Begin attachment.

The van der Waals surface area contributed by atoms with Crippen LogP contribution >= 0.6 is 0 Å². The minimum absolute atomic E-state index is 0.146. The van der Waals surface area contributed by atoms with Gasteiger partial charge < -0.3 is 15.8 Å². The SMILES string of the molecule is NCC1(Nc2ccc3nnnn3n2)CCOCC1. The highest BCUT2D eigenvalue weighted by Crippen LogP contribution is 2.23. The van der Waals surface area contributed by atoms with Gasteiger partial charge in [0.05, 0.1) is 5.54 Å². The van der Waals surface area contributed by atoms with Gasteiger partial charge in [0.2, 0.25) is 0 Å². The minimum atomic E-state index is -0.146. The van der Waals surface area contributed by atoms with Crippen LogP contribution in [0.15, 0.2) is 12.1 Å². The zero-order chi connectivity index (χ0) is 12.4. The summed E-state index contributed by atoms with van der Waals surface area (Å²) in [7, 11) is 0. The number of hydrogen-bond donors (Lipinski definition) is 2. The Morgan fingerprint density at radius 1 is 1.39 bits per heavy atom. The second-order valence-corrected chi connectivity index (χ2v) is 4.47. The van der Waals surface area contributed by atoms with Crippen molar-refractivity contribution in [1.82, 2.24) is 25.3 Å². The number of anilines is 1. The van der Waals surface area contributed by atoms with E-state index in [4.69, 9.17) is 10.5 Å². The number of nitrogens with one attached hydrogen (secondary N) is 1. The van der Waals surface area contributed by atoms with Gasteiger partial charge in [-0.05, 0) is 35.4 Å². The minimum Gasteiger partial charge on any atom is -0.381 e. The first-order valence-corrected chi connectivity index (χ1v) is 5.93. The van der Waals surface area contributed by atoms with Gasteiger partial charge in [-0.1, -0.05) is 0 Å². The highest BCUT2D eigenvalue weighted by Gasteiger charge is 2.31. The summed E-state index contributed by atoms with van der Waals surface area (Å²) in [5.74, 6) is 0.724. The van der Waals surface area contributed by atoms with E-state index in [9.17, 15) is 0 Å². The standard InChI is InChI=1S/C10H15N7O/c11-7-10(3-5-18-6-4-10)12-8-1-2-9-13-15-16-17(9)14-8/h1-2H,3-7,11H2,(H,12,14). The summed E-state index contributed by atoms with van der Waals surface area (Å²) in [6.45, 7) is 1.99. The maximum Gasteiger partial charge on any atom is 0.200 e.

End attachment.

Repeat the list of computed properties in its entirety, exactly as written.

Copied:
The van der Waals surface area contributed by atoms with Crippen LogP contribution >= 0.6 is 0 Å². The minimum absolute atomic E-state index is 0.146. The van der Waals surface area contributed by atoms with Gasteiger partial charge < -0.3 is 15.8 Å². The SMILES string of the molecule is NCC1(Nc2ccc3nnnn3n2)CCOCC1. The highest BCUT2D eigenvalue weighted by Crippen LogP contribution is 2.23. The van der Waals surface area contributed by atoms with Gasteiger partial charge in [0.05, 0.1) is 5.54 Å². The van der Waals surface area contributed by atoms with Gasteiger partial charge in [0.2, 0.25) is 0 Å². The minimum atomic E-state index is -0.146. The van der Waals surface area contributed by atoms with Crippen LogP contribution in [0.15, 0.2) is 12.1 Å². The zero-order chi connectivity index (χ0) is 12.4. The summed E-state index contributed by atoms with van der Waals surface area (Å²) in [7, 11) is 0. The number of hydrogen-bond donors (Lipinski definition) is 2. The Morgan fingerprint density at radius 1 is 1.39 bits per heavy atom. The second-order valence-corrected chi connectivity index (χ2v) is 4.47. The van der Waals surface area contributed by atoms with Crippen molar-refractivity contribution in [1.82, 2.24) is 25.3 Å². The number of anilines is 1. The van der Waals surface area contributed by atoms with E-state index in [4.69, 9.17) is 10.5 Å². The number of nitrogens with one attached hydrogen (secondary N) is 1. The van der Waals surface area contributed by atoms with Gasteiger partial charge in [-0.05, 0) is 35.4 Å². The minimum Gasteiger partial charge on any atom is -0.381 e. The first-order valence-corrected chi connectivity index (χ1v) is 5.93. The van der Waals surface area contributed by atoms with Gasteiger partial charge in [-0.1, -0.05) is 0 Å². The highest BCUT2D eigenvalue weighted by Gasteiger charge is 2.31. The summed E-state index contributed by atoms with van der Waals surface area (Å²) in [5.74, 6) is 0.724. The van der Waals surface area contributed by atoms with E-state index in [9.17, 15) is 0 Å². The standard InChI is InChI=1S/C10H15N7O/c11-7-10(3-5-18-6-4-10)12-8-1-2-9-13-15-16-17(9)14-8/h1-2H,3-7,11H2,(H,12,14). The summed E-state index contributed by atoms with van der Waals surface area (Å²) in [6.45, 7) is 1.99. The maximum Gasteiger partial charge on any atom is 0.200 e.